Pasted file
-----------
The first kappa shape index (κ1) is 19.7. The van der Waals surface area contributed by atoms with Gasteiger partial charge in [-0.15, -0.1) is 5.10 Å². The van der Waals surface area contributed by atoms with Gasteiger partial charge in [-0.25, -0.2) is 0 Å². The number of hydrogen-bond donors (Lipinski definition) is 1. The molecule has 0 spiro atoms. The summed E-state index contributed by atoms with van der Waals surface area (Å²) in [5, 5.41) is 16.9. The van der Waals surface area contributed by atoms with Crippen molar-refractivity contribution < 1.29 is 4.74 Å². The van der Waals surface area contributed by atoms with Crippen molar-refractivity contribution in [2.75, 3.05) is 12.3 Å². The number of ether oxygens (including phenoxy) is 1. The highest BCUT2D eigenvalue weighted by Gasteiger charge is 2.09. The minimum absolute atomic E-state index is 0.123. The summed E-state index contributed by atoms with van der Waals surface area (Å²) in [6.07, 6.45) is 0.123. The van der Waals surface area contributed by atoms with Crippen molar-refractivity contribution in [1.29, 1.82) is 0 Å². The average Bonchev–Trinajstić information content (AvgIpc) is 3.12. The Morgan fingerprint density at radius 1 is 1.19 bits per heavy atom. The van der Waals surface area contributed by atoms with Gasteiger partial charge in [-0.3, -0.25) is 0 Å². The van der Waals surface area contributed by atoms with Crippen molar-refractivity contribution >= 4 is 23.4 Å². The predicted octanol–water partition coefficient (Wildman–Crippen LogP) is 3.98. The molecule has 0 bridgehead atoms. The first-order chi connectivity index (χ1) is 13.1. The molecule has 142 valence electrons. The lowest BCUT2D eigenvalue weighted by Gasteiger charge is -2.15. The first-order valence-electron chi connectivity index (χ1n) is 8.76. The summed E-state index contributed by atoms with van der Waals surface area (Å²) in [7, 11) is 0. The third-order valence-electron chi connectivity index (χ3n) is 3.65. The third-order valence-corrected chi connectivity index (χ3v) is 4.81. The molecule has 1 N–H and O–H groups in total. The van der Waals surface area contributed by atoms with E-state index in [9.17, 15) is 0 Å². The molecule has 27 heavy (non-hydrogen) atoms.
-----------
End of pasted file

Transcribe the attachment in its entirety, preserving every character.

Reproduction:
The first kappa shape index (κ1) is 19.7. The van der Waals surface area contributed by atoms with Gasteiger partial charge in [-0.15, -0.1) is 5.10 Å². The van der Waals surface area contributed by atoms with Gasteiger partial charge in [-0.25, -0.2) is 0 Å². The number of hydrogen-bond donors (Lipinski definition) is 1. The molecule has 0 spiro atoms. The summed E-state index contributed by atoms with van der Waals surface area (Å²) in [5, 5.41) is 16.9. The van der Waals surface area contributed by atoms with Crippen molar-refractivity contribution < 1.29 is 4.74 Å². The van der Waals surface area contributed by atoms with Crippen molar-refractivity contribution in [2.75, 3.05) is 12.3 Å². The number of ether oxygens (including phenoxy) is 1. The highest BCUT2D eigenvalue weighted by Gasteiger charge is 2.09. The minimum absolute atomic E-state index is 0.123. The summed E-state index contributed by atoms with van der Waals surface area (Å²) in [6.07, 6.45) is 0.123. The van der Waals surface area contributed by atoms with Crippen molar-refractivity contribution in [1.29, 1.82) is 0 Å². The average Bonchev–Trinajstić information content (AvgIpc) is 3.12. The Morgan fingerprint density at radius 1 is 1.19 bits per heavy atom. The van der Waals surface area contributed by atoms with Gasteiger partial charge in [-0.3, -0.25) is 0 Å². The van der Waals surface area contributed by atoms with Crippen molar-refractivity contribution >= 4 is 23.4 Å². The predicted octanol–water partition coefficient (Wildman–Crippen LogP) is 3.98. The molecule has 0 bridgehead atoms. The first-order chi connectivity index (χ1) is 13.1. The molecule has 142 valence electrons. The lowest BCUT2D eigenvalue weighted by Gasteiger charge is -2.15. The first-order valence-electron chi connectivity index (χ1n) is 8.76. The summed E-state index contributed by atoms with van der Waals surface area (Å²) in [7, 11) is 0. The third-order valence-electron chi connectivity index (χ3n) is 3.65. The third-order valence-corrected chi connectivity index (χ3v) is 4.81. The molecule has 1 N–H and O–H groups in total. The van der Waals surface area contributed by atoms with E-state index in [9.17, 15) is 0 Å². The molecule has 27 heavy (non-hydrogen) atoms.